In response to a lawsuit by the Pacific Legal Foundation, the U.S. Fish and Wildlife Service has decided downlisting manatees from endangered to threatened under the federal Endangered Species Act may be warranted, and the agency is embarking on a five-year status review as part of the process.
Let me be very clear about the seriousness of the situation: From 2010-2013, 2,441 manatees died in Florida waters, which is 48 percent of the highest minimum population ever recorded (5,077 in 2010), but we’d have to wait until after 2015 to be able to include this data. However, ignoring this information would also constitute a substantial and unacceptable bias. Reviews are important, but when they’re going to be tied to a decision that could alter the fate of a species, they need to contain the best and most updated data and information.
Unfortunately for manatees, the data from the winters of 2010-2013, including record mortality for the species, the worst ever recorded red tide that resulted in manatees being committed to mass graves in Southwest Florida and a new, mysterious cause of death that has not yet even been labeled in the Indian River Lagoon, won’t be in the mix because the most recent two years of data are left out of the models to avoid bias.
A tool that is used during the review process is the Core Biological Model (CBM). In May 2013, the Manatee Forum, a group of 22 stakeholder organizations, received an update on this model as it related to the then-anticipated FWS status review. In general, the model doesn’t do much to consider changes to the natural system, although such changes are a stark reality for manatees and their habitat.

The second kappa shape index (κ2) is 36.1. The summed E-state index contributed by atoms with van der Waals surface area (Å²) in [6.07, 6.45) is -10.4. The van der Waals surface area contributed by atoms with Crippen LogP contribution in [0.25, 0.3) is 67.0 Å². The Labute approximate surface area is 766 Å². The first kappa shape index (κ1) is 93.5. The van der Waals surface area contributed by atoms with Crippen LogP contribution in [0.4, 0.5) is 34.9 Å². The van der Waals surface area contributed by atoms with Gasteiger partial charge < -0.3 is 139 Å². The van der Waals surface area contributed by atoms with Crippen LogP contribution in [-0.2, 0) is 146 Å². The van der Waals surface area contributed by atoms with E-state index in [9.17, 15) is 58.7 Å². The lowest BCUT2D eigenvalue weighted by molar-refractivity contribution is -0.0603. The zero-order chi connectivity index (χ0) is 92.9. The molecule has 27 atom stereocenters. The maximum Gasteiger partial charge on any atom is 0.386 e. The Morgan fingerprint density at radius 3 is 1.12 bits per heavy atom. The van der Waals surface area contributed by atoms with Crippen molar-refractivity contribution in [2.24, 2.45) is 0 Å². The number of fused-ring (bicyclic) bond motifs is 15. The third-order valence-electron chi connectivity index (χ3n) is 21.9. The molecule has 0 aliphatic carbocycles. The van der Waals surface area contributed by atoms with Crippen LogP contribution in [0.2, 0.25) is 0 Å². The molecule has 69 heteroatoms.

As the FWS embarks on its manatee status review, we must ensure that the agency considers all the facts and all the potential threats to manatees and their habitat, not just what can be plugged into a model. It is going to take years to understand the implications of the unprecedented record mass mortality events of 2010-2013 on Florida’s manatee population. Erring on the side of caution and acknowledging uncertainty is the prudent course for the agency. Time will tell whether integrity in our Fish and Wildlife Service is the most endangered species of all.
Dr. Katie Tripp
The writer has been Save the Manatee Club’s director of science and conservation since May 2008. She received her Ph.D. in veterinary medical sciences from the University of Florida, where she conducted research on manatee physiology.